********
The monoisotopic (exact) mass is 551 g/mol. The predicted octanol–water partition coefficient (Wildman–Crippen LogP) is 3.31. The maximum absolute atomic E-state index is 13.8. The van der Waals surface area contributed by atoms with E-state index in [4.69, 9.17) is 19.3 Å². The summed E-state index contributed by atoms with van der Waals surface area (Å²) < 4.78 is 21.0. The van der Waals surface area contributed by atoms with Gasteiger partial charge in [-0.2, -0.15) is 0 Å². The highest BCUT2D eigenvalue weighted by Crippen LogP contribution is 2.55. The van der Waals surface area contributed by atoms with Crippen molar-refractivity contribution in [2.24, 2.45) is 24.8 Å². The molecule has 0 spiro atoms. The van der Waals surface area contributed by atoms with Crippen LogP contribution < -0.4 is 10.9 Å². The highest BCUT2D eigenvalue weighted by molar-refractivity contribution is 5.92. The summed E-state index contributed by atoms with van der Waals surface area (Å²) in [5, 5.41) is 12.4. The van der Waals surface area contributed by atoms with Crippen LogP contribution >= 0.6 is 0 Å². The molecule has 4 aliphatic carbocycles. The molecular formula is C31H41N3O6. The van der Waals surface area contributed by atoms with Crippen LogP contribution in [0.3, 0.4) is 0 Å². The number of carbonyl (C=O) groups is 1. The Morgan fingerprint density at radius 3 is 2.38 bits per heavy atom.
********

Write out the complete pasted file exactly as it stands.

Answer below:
The monoisotopic (exact) mass is 551 g/mol. The predicted octanol–water partition coefficient (Wildman–Crippen LogP) is 3.31. The maximum absolute atomic E-state index is 13.8. The van der Waals surface area contributed by atoms with E-state index in [4.69, 9.17) is 19.3 Å². The summed E-state index contributed by atoms with van der Waals surface area (Å²) < 4.78 is 21.0. The van der Waals surface area contributed by atoms with Gasteiger partial charge in [-0.2, -0.15) is 0 Å². The highest BCUT2D eigenvalue weighted by Crippen LogP contribution is 2.55. The van der Waals surface area contributed by atoms with Crippen molar-refractivity contribution in [2.24, 2.45) is 24.8 Å². The molecule has 0 spiro atoms. The van der Waals surface area contributed by atoms with Crippen LogP contribution < -0.4 is 10.9 Å². The highest BCUT2D eigenvalue weighted by molar-refractivity contribution is 5.92. The summed E-state index contributed by atoms with van der Waals surface area (Å²) in [5, 5.41) is 12.4. The van der Waals surface area contributed by atoms with Crippen LogP contribution >= 0.6 is 0 Å². The molecule has 4 aliphatic carbocycles. The molecular formula is C31H41N3O6. The van der Waals surface area contributed by atoms with Crippen LogP contribution in [0.3, 0.4) is 0 Å². The number of carbonyl (C=O) groups is 1. The Morgan fingerprint density at radius 3 is 2.38 bits per heavy atom.